VA systems called 'open door'
- By Judi Hasson
- Sep 25, 2000
A private auditing firm hired by the Department of Veterans Affairs' inspector
general easily broke into computers at the agency "dozens of times" this
year, gaining total control of data and creating a phantom veteran to fraudulently
Testifying before the House Veterans Affairs Committee's Oversight and
Investigations Subcommittee last week, lawmakers and VA officials expressed
frustration regarding the failure to protect the records of 7 million veterans
who count on the system for health and other benefits.
The security problems plaguing the system have been known for at least
five years, a period during which the VA has spent more than $5 billion
on information technology.
"We need a system that's more like a rock than a mushroom," said Rep.
Terry Everett (R-Ala.), subcommittee chairman.
Rep. Corrine Brown (D-Fla.), the ranking Democrat on the panel, said
the security problems at VA represent "an open door to the U.S. Treasury."
The security audit, performed by PricewaterhouseCoopers, found major
weaknesses in the firewalls at computers operated by the Veterans Benefits
Administration and the Veterans Health Administration.
Michael Slachta Jr., the VA's assistant inspector general for auditing,
said the agency's programs and financial data are "vulnerable to destruction,
manipulation and fraud."
Slachta said virtually any VA information is available for the picking,
and hackers could enter the system through a back door to access VA computer
"We were able to get to the individual veteran's record," Slachta said.
Hackers could obtain a veteran's Social Security number, which could be
used to open checking accounts and verify identity, and could access a veteran's
master identification record and cull information about a veteran's family.
Slachta said the VA did not even detect that its systems had been hacked.
PricewaterhouseCoopers did not try to break into VHA systems, but Slachta
said VHA records are no more secure than those at the VBA.
"VHA's program and financial data continue to be vulnerable to error
or fraud because of serious weaknesses in automated data processing general
controls throughout VHA," Slachta said.
K. Adair Martinez, the VBA's chief information officer, said the VA
has been able to detect and thwart some attacks. The VBA detected and blocked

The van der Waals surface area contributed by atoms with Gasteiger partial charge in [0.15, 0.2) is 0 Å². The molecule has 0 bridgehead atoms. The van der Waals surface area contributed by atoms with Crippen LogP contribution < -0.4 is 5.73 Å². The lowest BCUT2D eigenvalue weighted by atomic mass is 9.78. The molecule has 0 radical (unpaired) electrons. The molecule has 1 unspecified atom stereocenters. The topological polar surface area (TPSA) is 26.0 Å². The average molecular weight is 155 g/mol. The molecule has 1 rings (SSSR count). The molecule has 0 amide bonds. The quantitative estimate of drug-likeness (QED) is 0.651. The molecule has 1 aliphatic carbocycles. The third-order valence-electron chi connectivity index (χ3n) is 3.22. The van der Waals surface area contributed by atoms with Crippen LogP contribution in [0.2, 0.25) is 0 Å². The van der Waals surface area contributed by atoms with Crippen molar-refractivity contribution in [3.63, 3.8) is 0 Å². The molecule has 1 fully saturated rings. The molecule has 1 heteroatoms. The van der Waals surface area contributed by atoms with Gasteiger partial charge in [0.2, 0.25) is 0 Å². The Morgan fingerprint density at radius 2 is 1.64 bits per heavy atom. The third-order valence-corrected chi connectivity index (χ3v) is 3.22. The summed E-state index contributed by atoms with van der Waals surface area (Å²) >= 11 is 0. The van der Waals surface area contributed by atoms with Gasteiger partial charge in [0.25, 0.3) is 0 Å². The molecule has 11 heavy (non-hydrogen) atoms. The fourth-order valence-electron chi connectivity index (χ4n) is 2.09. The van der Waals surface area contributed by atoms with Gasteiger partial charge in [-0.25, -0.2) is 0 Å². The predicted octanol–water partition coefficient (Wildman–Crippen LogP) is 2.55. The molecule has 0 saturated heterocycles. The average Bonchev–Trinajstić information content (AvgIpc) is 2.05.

two attacks on the system the week of Sept. 10.
In the past six months, she said, the VA has installed software to detect
hackers and fortify its firewalls. Whenever there is a problem, she said,
IT staffers are notified by beeper at home.
"No system is totally bulletproof," she said, "but we're putting patches
on all the time."
Veterans groups expressed indignation at the security breaches at the
"We're appalled that the medical records of veterans were subject to
being compromised," said Dick Mannemacher, spokesman for Disabled American
Veterans. "We feel medical records and information systems have to be tightened
to protect those persons who became sick and disabled in the nation's defense."
In its latest report on VA computer problems, the General Accounting
Office said the VA has failed to provide leadership to develop a seamless
"Until the department develops and implements a coordinated system,
there is little assurance that the records are protected," said Joel Willemssen,
GAO's director of Civil Agencies Information Systems, who also testified
at the hearing.
Everett said VA's decentral——ized environment with a classic stove-pipe
architecture is partly to blame for the lax security. VA CIOs responsible
for benefits, health and national veteran cemeteries operate independently.
"It is a prime example of people protecting their turf," Everett said.
Nevertheless, the White House last month named Edward Meagher, an industry
IT expert, as the first assistant secretary for information and technology
to serve as the VA's CIO. Meagher awaits confirmation by Congress and is
working as a special assistant to the VA secretary.